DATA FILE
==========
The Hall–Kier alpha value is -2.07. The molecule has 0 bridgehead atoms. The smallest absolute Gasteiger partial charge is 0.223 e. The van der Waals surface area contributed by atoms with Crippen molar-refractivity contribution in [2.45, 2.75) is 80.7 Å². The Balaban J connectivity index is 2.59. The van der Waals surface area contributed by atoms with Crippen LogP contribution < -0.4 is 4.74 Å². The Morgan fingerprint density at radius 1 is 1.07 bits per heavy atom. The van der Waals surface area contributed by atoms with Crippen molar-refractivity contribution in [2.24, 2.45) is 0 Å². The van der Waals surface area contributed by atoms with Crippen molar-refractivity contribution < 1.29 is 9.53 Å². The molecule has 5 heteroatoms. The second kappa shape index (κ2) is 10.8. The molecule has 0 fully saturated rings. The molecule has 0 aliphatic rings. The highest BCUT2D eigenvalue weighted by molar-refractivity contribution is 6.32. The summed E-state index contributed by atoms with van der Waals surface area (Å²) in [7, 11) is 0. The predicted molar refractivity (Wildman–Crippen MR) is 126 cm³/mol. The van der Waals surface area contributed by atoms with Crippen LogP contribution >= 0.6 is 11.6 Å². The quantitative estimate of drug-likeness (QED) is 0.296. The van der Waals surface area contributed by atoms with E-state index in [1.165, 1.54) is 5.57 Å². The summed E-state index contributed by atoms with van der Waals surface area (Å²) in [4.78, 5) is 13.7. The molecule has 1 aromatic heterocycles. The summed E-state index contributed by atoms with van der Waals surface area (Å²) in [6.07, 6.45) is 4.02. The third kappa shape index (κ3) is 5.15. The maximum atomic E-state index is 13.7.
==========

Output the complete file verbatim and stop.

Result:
The Hall–Kier alpha value is -2.07. The molecule has 0 bridgehead atoms. The smallest absolute Gasteiger partial charge is 0.223 e. The van der Waals surface area contributed by atoms with Crippen molar-refractivity contribution in [2.45, 2.75) is 80.7 Å². The Balaban J connectivity index is 2.59. The van der Waals surface area contributed by atoms with Crippen LogP contribution < -0.4 is 4.74 Å². The Morgan fingerprint density at radius 1 is 1.07 bits per heavy atom. The van der Waals surface area contributed by atoms with Crippen molar-refractivity contribution in [2.24, 2.45) is 0 Å². The van der Waals surface area contributed by atoms with Crippen molar-refractivity contribution < 1.29 is 9.53 Å². The molecule has 5 heteroatoms. The second kappa shape index (κ2) is 10.8. The molecule has 0 fully saturated rings. The molecule has 0 aliphatic rings. The highest BCUT2D eigenvalue weighted by molar-refractivity contribution is 6.32. The summed E-state index contributed by atoms with van der Waals surface area (Å²) in [7, 11) is 0. The predicted molar refractivity (Wildman–Crippen MR) is 126 cm³/mol. The van der Waals surface area contributed by atoms with Crippen LogP contribution >= 0.6 is 11.6 Å². The quantitative estimate of drug-likeness (QED) is 0.296. The van der Waals surface area contributed by atoms with E-state index in [1.165, 1.54) is 5.57 Å². The summed E-state index contributed by atoms with van der Waals surface area (Å²) in [4.78, 5) is 13.7. The molecule has 1 aromatic heterocycles. The summed E-state index contributed by atoms with van der Waals surface area (Å²) in [6.07, 6.45) is 4.02. The third kappa shape index (κ3) is 5.15. The maximum atomic E-state index is 13.7.